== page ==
“Today is a momentous occasion that many thought, and many wished would never happen,” she said. “But now the commitments need to be fulfilled. We don’t need more consultation. We’ve had two and a half years since the review.

“We need swift action, immediate implementation of the proposals and urgent legislative change where it is necessary after 18 years of the gambling industry’s dominance over this agenda.”

Carolyn Harris, chair of the gambling related harms All Parliamentary Group (APG)

“The government has delayed this white paper many times,” she said. “Everything they’re announcing today was ready to go year ago. Six gambling ministers, four culture secretaries all promised to publish this white paper imminently.”

Labour shadow DCMS minister Alex Davis-Jones 

“While we will need to review the detail of the proposals, we believe proactive change will lead to a better future for our industry. As such we have introduced industry-leading safer gambling controls via our ‘Play Well’ strategy over the last few years, including setting mandatory deposit limits for customers under age 25, reducing online slots staking limits to £10 ($12.48). per spin and making material investments in our safer gambling operational capabilities.

“We will continue to constructively engage with the Government and Gambling Commission as part of any subsequent industry consultation processes, with a focus on providing support to the minority at risk of gambling harm without interfering disproportionately with the enjoyment of the vast majority.”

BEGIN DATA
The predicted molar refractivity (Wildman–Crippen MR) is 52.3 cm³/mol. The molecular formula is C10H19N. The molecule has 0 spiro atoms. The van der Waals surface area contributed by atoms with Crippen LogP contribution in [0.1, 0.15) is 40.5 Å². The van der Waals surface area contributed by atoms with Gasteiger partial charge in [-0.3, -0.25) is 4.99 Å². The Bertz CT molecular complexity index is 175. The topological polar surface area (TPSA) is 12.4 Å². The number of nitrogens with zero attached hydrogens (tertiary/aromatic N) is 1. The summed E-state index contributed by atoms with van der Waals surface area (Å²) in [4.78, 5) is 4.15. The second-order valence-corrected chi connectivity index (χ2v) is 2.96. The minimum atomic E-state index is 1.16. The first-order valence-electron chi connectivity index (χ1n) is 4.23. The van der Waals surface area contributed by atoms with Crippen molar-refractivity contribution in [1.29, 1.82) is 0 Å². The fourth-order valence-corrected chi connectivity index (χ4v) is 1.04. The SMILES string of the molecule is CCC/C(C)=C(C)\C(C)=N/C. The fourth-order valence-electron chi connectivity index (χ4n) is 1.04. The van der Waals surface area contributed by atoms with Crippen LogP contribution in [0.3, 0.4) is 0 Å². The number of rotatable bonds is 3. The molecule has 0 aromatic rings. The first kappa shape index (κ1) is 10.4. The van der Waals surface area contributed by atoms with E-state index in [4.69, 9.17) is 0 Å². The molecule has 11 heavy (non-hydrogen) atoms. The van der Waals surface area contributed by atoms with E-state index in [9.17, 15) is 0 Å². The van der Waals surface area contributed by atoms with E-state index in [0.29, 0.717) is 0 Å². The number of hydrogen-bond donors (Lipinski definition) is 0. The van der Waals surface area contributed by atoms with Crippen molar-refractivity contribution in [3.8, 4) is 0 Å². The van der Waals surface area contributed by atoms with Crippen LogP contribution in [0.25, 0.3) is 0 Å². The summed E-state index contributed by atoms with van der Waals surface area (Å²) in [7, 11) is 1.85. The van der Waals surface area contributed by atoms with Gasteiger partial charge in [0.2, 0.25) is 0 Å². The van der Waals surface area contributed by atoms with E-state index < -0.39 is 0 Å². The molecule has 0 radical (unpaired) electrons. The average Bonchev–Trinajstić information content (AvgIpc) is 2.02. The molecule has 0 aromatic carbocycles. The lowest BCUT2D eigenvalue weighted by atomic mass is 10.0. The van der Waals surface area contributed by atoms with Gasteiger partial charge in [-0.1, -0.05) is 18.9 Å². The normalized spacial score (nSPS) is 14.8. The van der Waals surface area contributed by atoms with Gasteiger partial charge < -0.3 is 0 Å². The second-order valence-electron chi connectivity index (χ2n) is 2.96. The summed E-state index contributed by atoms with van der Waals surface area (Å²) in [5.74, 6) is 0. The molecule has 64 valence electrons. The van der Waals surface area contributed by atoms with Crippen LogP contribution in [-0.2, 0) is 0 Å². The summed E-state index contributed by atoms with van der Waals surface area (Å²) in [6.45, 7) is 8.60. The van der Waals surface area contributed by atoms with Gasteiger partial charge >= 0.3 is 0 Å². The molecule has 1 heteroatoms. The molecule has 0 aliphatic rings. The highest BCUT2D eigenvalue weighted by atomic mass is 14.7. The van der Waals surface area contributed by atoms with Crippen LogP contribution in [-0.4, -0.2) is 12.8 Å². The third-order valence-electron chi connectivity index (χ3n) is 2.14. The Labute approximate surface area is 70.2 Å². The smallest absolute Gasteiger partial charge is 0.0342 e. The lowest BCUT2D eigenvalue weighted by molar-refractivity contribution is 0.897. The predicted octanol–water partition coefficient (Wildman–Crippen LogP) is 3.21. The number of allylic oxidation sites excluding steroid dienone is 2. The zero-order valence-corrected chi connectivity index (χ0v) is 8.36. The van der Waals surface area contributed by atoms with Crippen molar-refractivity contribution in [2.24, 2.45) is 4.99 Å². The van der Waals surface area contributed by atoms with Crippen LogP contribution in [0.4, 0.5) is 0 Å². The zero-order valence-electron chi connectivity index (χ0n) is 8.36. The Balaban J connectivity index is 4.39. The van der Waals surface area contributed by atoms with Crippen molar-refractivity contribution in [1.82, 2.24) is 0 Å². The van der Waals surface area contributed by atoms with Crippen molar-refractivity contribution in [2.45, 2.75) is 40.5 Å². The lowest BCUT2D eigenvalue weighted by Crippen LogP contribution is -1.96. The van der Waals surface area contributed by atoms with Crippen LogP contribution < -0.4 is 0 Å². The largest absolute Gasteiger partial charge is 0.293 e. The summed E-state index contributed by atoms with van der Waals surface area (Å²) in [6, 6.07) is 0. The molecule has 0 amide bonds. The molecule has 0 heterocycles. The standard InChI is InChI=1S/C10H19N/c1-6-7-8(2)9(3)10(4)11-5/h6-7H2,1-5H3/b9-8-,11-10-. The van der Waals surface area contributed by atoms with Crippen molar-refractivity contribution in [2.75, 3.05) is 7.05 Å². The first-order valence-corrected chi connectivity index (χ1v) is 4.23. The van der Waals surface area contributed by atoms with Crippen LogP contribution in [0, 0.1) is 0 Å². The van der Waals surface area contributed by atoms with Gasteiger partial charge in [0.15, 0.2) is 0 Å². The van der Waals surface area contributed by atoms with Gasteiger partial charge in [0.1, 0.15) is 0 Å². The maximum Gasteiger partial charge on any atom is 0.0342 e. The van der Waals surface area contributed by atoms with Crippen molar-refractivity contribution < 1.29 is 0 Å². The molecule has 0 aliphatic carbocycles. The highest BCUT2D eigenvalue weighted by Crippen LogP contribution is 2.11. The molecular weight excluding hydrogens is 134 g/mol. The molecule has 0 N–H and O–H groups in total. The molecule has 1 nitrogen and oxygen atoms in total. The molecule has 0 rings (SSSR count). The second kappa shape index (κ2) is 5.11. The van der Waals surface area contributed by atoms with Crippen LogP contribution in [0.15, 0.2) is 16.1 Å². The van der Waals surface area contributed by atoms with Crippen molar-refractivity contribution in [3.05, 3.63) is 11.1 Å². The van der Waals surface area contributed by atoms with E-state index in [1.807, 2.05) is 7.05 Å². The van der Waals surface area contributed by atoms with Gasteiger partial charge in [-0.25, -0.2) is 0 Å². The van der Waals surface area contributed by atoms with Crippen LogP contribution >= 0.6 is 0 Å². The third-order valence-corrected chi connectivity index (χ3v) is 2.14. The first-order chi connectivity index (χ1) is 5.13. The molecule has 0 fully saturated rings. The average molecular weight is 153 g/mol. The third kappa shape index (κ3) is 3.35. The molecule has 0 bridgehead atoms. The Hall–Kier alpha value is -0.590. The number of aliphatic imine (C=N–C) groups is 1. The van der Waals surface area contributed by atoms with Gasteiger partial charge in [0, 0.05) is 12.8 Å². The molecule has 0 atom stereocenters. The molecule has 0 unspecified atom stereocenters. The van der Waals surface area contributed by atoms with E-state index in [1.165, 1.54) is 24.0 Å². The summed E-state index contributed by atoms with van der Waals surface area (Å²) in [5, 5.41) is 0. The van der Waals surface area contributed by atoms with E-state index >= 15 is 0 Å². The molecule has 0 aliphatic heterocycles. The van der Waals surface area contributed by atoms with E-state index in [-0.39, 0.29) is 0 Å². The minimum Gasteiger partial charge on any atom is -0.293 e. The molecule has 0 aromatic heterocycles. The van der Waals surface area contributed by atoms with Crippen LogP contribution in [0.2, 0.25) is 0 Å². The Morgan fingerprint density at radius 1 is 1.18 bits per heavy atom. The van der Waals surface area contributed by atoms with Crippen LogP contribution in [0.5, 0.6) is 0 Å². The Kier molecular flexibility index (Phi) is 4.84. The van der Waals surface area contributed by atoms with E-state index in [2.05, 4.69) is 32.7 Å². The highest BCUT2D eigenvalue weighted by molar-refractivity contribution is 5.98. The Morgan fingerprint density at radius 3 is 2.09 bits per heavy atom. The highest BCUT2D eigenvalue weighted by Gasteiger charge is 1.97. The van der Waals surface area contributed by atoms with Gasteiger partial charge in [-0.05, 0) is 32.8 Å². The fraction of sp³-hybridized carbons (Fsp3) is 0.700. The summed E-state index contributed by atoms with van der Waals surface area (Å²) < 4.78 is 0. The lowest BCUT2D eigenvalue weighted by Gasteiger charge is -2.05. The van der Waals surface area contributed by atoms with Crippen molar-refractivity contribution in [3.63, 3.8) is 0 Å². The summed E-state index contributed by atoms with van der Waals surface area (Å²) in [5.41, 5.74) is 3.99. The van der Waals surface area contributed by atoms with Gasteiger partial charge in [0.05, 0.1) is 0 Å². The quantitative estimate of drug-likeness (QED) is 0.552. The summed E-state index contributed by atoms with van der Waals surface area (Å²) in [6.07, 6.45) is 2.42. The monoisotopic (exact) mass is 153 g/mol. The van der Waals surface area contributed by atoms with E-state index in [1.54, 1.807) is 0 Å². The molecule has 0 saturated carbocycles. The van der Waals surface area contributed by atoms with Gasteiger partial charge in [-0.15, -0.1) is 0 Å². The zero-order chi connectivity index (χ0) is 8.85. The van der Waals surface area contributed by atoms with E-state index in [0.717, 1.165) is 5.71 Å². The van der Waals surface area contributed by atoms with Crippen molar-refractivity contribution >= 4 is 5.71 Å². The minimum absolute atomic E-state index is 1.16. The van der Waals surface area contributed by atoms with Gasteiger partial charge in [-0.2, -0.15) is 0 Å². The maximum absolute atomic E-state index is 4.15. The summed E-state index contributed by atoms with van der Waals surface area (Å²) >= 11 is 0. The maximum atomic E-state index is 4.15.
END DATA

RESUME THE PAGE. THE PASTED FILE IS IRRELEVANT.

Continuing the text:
Flutter Entertainment CEO Peter Jackson.

The Conservative Party used to believe in individual freedom and individual responsibility, but that seems to have gone out of the window with these affordability check proposals.

Phillip Davis MP

“Today’s Gambling White Paper is a welcome step in the right direction for the prevention of gambling harms. It is encouraging to see these commitments for a sustainable and transparent funding model as well as greater consumer protections, particularly in the online space.

“After so many delays to the publication of the White Paper, it is now critical that we act with urgency to ensure that the measures outlined are implemented swiftly, especially given that so many of them are subject to further consultation.”

Zoë Osmond, CEO of GambleAware

“There’s no getting around the fact that the introduction of affordability checks marks a radical change for gambling in Great Britain.”

Harry Stewart-Moore, Commercial Litigator and Sports Law expert for law firm Gardner Leader

“It has taken over two years for the Government’s response to be published. The most significant of the measures are the new online stake limits, and the proposals for vulnerability and affordability checks at relatively low levels of losses.”

“Overall, this is good news for the land-based gambling industry at the expense of the online industry.

“Casinos will be delighted with the proposals to offer sports betting, which has always been a strange restriction. Holders of dormant casino licences will also be happy to hear that it may be possible to relocate these to other local authority areas in future.

“Anti-gambling campaigners will be glad that the Government’s proposals have finally seen the light of day but are likely to argue that the proposals do not go far enough to prevent harm.” 

“Let’s hope that these proposals will go far enough to satisfy those on both sides of the debate. What nobody wants is a further two years of consultation on some of these proposals, or worse still, the next Government including in its manifesto a further review of gambling legislation.”

Richard Williams of Keystone Laws